15 October 2019
What is clinical massage?
Clinical massage therapy mainly focuses on the treatment of soft tissue to maintain, develop or rehabilitate the patient’s physical function. Clinical massage may improve the functioning of joints and muscles, aid the healing process and help with metabolism and circulation, therefore complimenting physiotherapy treatment.
Clinical massage can help:
- Post-surgery, for example a total knee replacement, massage can help reduce swelling, increase mobility and aid the healing process
- Tense muscles can put pressure on nerves, such as the sciatic nerve. Massaging these tense muscles may help reduce pressure on the nerve, which in turn can help to relieve the painful uncomfortable symptoms of sciatica
- Conditions such as shoulder impingement, Achilles tendonitis, repetitive strain injuries and muscle imbalance problems
- Back or neck pain caused from bad posture. Clinical massage can be used as a form of pain management for these chronic conditions - a great treatment to use alongside Pilates
- Clinical massage can help reduce pain and stiffness, improving the range of movement in joints and promoting a more restful sleep
What is the difference between a sports massage and clinical massage?
Sports massage is a deep tissue massage aimed at deeper muscles and specific to an individual’s training and exercise routine.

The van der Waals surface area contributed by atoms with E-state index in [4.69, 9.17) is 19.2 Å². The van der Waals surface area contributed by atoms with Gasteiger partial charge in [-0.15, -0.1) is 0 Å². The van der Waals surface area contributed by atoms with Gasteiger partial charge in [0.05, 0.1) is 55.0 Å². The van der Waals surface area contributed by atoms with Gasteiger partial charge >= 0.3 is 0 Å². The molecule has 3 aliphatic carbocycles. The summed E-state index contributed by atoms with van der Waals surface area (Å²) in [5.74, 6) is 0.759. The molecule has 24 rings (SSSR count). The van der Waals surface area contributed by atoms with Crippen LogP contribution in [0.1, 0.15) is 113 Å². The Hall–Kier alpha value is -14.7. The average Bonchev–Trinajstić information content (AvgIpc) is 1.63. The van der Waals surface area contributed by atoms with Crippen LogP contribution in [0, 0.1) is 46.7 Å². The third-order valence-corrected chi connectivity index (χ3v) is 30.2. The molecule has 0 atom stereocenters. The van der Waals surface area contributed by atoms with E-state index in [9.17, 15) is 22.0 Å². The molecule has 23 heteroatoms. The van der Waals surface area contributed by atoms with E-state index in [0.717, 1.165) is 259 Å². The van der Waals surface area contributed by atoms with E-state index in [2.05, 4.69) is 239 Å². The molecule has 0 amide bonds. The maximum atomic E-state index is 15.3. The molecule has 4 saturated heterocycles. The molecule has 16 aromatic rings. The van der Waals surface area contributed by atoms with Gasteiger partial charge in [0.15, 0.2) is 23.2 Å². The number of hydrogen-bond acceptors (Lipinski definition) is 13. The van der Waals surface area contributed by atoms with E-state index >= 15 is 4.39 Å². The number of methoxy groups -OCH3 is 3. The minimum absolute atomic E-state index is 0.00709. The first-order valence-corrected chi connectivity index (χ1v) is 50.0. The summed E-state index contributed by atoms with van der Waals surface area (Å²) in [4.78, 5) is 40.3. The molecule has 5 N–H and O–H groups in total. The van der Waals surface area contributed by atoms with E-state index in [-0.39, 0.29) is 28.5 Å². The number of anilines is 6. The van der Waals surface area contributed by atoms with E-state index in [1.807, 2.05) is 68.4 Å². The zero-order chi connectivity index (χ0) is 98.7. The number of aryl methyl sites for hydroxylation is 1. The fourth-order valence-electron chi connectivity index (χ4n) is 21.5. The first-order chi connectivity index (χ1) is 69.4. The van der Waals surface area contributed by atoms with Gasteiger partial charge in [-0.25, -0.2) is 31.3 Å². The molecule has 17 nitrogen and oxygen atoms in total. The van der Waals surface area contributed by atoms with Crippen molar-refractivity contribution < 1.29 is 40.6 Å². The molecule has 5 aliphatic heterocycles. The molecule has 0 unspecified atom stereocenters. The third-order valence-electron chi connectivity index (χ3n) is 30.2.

Clinical massage is normally specific to a patient’s treatment plan. Patients are often suffering pain and discomfort, so the massage is tailored to their needs.
How does a clinical massage feel?
A clinical massage can be uncomfortable because the therapist is targeting areas that are stiff and causing discomfort and the aim is to relieve these areas from the discomfort the patient is presently feeling. The massage should not cause severe pain; the patient should let the therapist know if it is too painful so they can adapt the pressure of the massage.
It is normal to feel achy and sore afterwards. Normally 24 hours after the treatment this should subside.
What should I wear?
Patients normally wear light stretchy underwear or shorts and crop tops can be worn.
When to avoid a massage
- The massage can increase a patient’s inflammation if applied too early. In the acute stage of injury or inflammation, the massage should not be used
- If a patient has any medical conditions, consent should be obtained from the physiotherapist or the GP before starting a course of massage treatments
- In the early stages of pregnancy the massage is not advisable and medical consent should be provided before using the massage.
Q: How quickly could I have a consultation and how much would it cost?
A: It depends on availability, but we pride ourselves on getting you fast access within 24/48 hours. Prices are from £80.